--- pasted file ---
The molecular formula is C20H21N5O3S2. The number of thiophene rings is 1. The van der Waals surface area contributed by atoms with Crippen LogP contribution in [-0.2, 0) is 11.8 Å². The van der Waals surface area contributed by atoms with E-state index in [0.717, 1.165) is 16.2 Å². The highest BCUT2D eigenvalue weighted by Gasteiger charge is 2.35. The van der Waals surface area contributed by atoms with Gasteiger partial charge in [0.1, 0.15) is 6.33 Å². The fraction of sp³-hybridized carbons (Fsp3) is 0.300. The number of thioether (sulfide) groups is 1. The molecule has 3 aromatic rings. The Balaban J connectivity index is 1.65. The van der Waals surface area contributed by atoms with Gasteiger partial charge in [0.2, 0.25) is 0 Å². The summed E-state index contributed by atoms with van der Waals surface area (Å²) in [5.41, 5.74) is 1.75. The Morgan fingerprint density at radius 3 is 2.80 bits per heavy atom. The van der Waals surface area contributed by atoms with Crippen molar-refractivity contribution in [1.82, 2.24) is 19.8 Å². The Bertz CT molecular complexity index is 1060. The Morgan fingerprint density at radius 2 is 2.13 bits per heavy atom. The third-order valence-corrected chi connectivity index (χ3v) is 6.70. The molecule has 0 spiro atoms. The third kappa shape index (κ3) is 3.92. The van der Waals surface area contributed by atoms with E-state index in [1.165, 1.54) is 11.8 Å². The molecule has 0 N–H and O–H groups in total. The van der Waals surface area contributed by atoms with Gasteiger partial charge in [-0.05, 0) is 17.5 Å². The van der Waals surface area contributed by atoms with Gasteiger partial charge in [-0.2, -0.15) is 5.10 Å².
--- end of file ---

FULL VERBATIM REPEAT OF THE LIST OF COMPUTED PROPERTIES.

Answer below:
The molecular formula is C20H21N5O3S2. The number of thiophene rings is 1. The van der Waals surface area contributed by atoms with Crippen LogP contribution in [-0.2, 0) is 11.8 Å². The van der Waals surface area contributed by atoms with E-state index in [0.717, 1.165) is 16.2 Å². The highest BCUT2D eigenvalue weighted by Gasteiger charge is 2.35. The van der Waals surface area contributed by atoms with Gasteiger partial charge in [0.1, 0.15) is 6.33 Å². The fraction of sp³-hybridized carbons (Fsp3) is 0.300. The number of thioether (sulfide) groups is 1. The molecule has 3 aromatic rings. The Balaban J connectivity index is 1.65. The van der Waals surface area contributed by atoms with Gasteiger partial charge in [0.2, 0.25) is 0 Å². The summed E-state index contributed by atoms with van der Waals surface area (Å²) in [5.41, 5.74) is 1.75. The Morgan fingerprint density at radius 3 is 2.80 bits per heavy atom. The van der Waals surface area contributed by atoms with Crippen molar-refractivity contribution in [1.82, 2.24) is 19.8 Å². The Bertz CT molecular complexity index is 1060. The Morgan fingerprint density at radius 2 is 2.13 bits per heavy atom. The third-order valence-corrected chi connectivity index (χ3v) is 6.70. The molecule has 0 spiro atoms. The third kappa shape index (κ3) is 3.92. The van der Waals surface area contributed by atoms with E-state index in [1.165, 1.54) is 11.8 Å². The molecule has 0 N–H and O–H groups in total. The van der Waals surface area contributed by atoms with Gasteiger partial charge in [-0.05, 0) is 17.5 Å². The van der Waals surface area contributed by atoms with Gasteiger partial charge in [-0.2, -0.15) is 5.10 Å².